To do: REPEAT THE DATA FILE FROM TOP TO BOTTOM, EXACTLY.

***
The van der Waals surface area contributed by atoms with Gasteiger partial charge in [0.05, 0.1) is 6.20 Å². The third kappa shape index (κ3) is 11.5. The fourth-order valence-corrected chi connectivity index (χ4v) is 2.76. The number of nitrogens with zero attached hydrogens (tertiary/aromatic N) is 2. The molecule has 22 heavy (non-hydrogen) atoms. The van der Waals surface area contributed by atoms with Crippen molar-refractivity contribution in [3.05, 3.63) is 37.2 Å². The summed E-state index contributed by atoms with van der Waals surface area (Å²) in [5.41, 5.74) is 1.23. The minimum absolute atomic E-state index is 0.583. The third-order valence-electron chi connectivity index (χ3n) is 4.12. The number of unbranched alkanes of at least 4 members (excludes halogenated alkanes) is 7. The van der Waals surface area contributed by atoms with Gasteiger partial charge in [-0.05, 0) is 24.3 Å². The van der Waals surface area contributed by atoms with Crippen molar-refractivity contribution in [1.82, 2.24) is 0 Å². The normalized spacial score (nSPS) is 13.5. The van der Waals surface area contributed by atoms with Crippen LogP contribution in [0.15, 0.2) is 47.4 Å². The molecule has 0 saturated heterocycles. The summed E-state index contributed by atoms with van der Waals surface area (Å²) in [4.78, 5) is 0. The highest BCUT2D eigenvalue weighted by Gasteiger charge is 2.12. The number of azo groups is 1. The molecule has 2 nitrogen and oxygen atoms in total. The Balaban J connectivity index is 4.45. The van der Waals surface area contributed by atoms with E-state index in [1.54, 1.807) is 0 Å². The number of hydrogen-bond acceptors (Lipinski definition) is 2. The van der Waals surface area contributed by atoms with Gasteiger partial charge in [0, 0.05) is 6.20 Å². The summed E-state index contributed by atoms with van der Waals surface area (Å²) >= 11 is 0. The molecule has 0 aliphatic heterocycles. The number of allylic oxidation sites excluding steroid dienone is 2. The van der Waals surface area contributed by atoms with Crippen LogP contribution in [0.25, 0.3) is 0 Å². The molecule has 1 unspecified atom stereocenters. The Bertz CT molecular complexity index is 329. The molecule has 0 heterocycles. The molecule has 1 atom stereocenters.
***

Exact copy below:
The van der Waals surface area contributed by atoms with Gasteiger partial charge in [0.05, 0.1) is 6.20 Å². The third kappa shape index (κ3) is 11.5. The fourth-order valence-corrected chi connectivity index (χ4v) is 2.76. The number of nitrogens with zero attached hydrogens (tertiary/aromatic N) is 2. The molecule has 22 heavy (non-hydrogen) atoms. The van der Waals surface area contributed by atoms with Crippen molar-refractivity contribution in [3.05, 3.63) is 37.2 Å². The summed E-state index contributed by atoms with van der Waals surface area (Å²) in [5.41, 5.74) is 1.23. The minimum absolute atomic E-state index is 0.583. The third-order valence-electron chi connectivity index (χ3n) is 4.12. The number of unbranched alkanes of at least 4 members (excludes halogenated alkanes) is 7. The van der Waals surface area contributed by atoms with Gasteiger partial charge in [-0.05, 0) is 24.3 Å². The van der Waals surface area contributed by atoms with Crippen molar-refractivity contribution in [1.82, 2.24) is 0 Å². The normalized spacial score (nSPS) is 13.5. The van der Waals surface area contributed by atoms with Crippen LogP contribution in [0.15, 0.2) is 47.4 Å². The molecule has 0 saturated heterocycles. The summed E-state index contributed by atoms with van der Waals surface area (Å²) in [4.78, 5) is 0. The highest BCUT2D eigenvalue weighted by Gasteiger charge is 2.12. The number of azo groups is 1. The molecule has 2 nitrogen and oxygen atoms in total. The Balaban J connectivity index is 4.45. The van der Waals surface area contributed by atoms with E-state index in [1.54, 1.807) is 0 Å². The number of hydrogen-bond acceptors (Lipinski definition) is 2. The van der Waals surface area contributed by atoms with Gasteiger partial charge in [0, 0.05) is 6.20 Å². The summed E-state index contributed by atoms with van der Waals surface area (Å²) >= 11 is 0. The molecule has 0 aliphatic heterocycles. The number of allylic oxidation sites excluding steroid dienone is 2. The van der Waals surface area contributed by atoms with Crippen LogP contribution in [0.25, 0.3) is 0 Å². The molecule has 1 unspecified atom stereocenters. The Bertz CT molecular complexity index is 329. The molecule has 0 heterocycles. The molecule has 1 atom stereocenters.